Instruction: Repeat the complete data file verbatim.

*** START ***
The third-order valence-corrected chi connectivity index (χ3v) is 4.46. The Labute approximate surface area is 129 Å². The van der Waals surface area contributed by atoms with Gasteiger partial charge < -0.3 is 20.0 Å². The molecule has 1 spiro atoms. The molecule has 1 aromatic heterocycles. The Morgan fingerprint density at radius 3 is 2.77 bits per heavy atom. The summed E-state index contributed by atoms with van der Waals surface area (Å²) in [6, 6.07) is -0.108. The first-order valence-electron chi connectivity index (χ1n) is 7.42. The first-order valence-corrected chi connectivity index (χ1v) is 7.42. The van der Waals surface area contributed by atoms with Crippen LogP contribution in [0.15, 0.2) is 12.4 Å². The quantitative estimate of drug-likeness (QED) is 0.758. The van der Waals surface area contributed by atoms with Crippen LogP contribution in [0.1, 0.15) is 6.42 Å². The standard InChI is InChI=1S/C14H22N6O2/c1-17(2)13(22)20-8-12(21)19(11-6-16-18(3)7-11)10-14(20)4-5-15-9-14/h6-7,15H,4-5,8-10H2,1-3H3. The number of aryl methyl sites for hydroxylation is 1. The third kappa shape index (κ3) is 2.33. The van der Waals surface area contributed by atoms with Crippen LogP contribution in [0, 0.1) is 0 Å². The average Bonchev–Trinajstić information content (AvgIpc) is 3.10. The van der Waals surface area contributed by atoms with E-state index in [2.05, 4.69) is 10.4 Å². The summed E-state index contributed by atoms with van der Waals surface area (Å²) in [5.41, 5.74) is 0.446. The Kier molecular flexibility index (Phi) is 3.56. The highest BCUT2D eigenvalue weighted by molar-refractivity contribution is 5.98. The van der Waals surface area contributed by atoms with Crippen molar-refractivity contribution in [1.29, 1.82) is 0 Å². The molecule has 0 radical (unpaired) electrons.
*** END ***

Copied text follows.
The third-order valence-corrected chi connectivity index (χ3v) is 4.46. The Labute approximate surface area is 129 Å². The van der Waals surface area contributed by atoms with Gasteiger partial charge < -0.3 is 20.0 Å². The molecule has 1 spiro atoms. The molecule has 1 aromatic heterocycles. The Morgan fingerprint density at radius 3 is 2.77 bits per heavy atom. The summed E-state index contributed by atoms with van der Waals surface area (Å²) in [6, 6.07) is -0.108. The first-order valence-electron chi connectivity index (χ1n) is 7.42. The first-order valence-corrected chi connectivity index (χ1v) is 7.42. The van der Waals surface area contributed by atoms with Crippen LogP contribution in [0.15, 0.2) is 12.4 Å². The quantitative estimate of drug-likeness (QED) is 0.758. The van der Waals surface area contributed by atoms with Crippen LogP contribution in [0.1, 0.15) is 6.42 Å². The standard InChI is InChI=1S/C14H22N6O2/c1-17(2)13(22)20-8-12(21)19(11-6-16-18(3)7-11)10-14(20)4-5-15-9-14/h6-7,15H,4-5,8-10H2,1-3H3. The number of aryl methyl sites for hydroxylation is 1. The third kappa shape index (κ3) is 2.33. The van der Waals surface area contributed by atoms with Crippen LogP contribution in [0, 0.1) is 0 Å². The average Bonchev–Trinajstić information content (AvgIpc) is 3.10. The van der Waals surface area contributed by atoms with E-state index in [2.05, 4.69) is 10.4 Å². The summed E-state index contributed by atoms with van der Waals surface area (Å²) in [5.41, 5.74) is 0.446. The Kier molecular flexibility index (Phi) is 3.56. The highest BCUT2D eigenvalue weighted by molar-refractivity contribution is 5.98. The van der Waals surface area contributed by atoms with Crippen molar-refractivity contribution in [1.29, 1.82) is 0 Å². The molecule has 0 radical (unpaired) electrons.